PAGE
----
Future skills and being uniquely human

17 July 2018

We all agree that the world of work is changing. As technology continues to disrupt the way we work and AI replaces manual jobs more and more emphasis will be placed on developing those skills that are uniquely human. Skills such as thinking creatively or communicating empathetically that can’t be replaced by robots

These skills will be familiar but with so many young people struggling to articulate the skills they have and to understand what it is that employers need; it is even more important that we get clear on defining a coherent set of core transferable skills that will be important for young people to develop.

The challenge before us will be in how we prepare young people with these skills. To that end it is crucial that we take a practical approach to embedding these skills into the curriculum and mapping them to existing subjects. It is also crucial that businesses understand the role that they need to play, in order to truly understand the application of these skills young people need experiences of the world of work. The Education and Employers’ Taskforce research shows that if a young person has four or more quality interventions with the world of work they are 86% less likely to become NEET.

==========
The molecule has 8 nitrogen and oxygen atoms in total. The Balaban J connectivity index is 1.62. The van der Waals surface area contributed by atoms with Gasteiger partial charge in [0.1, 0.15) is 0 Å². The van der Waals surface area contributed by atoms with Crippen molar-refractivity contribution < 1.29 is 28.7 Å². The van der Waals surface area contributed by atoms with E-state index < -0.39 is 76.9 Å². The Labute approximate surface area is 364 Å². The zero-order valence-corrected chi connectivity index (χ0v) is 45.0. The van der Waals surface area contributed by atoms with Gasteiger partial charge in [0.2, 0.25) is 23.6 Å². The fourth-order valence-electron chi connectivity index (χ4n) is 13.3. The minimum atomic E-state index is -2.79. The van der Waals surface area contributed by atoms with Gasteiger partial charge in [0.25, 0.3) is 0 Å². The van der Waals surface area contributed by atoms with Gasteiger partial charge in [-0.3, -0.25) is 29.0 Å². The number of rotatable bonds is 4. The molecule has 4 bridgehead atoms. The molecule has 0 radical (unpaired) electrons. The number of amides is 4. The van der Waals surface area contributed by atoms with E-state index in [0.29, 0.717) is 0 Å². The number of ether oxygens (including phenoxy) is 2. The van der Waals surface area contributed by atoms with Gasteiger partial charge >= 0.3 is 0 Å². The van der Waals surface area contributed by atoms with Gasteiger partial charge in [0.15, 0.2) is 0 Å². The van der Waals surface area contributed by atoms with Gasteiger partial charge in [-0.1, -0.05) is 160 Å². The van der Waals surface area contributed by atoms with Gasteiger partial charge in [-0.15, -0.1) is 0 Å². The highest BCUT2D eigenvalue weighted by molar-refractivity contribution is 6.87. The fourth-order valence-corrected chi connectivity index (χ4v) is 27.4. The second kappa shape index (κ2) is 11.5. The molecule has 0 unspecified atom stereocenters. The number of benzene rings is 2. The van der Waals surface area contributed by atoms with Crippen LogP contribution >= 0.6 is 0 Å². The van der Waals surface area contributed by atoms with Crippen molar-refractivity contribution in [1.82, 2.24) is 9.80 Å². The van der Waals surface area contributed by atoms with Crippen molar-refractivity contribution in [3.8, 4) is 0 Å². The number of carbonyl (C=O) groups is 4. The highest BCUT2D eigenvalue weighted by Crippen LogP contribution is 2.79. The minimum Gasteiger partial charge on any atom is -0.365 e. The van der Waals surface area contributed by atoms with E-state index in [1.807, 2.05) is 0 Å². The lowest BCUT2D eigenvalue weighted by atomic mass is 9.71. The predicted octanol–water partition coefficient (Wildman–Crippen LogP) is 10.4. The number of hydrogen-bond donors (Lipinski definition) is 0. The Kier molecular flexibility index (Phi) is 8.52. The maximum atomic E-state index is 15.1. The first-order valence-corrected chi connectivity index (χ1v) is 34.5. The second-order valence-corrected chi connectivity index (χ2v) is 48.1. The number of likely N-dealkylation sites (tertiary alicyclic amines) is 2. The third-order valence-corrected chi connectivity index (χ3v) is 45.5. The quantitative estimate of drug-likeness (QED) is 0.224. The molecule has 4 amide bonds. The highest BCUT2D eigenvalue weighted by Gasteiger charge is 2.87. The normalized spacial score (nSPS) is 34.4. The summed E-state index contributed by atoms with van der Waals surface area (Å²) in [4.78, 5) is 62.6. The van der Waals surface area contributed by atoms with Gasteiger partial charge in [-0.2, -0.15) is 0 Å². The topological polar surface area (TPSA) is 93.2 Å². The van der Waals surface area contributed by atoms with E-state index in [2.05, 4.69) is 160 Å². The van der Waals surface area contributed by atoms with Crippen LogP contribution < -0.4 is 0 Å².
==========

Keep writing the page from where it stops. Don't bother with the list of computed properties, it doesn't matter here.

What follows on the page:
To succeed in all of the above and give young people the best chance to thrive in the future we need to place more value on employability skills.

Kate McGoey, Senior Programme Manager, Barclays LifeSkills 

For more highlights from the Employment and Skills Convention 2018, visit our twitter momentdownload the presentations and resources from the day or watch our short films.

Bookings are now open for Employment and Skills Scotland on 12 September – more information available on the events section of the website.

ab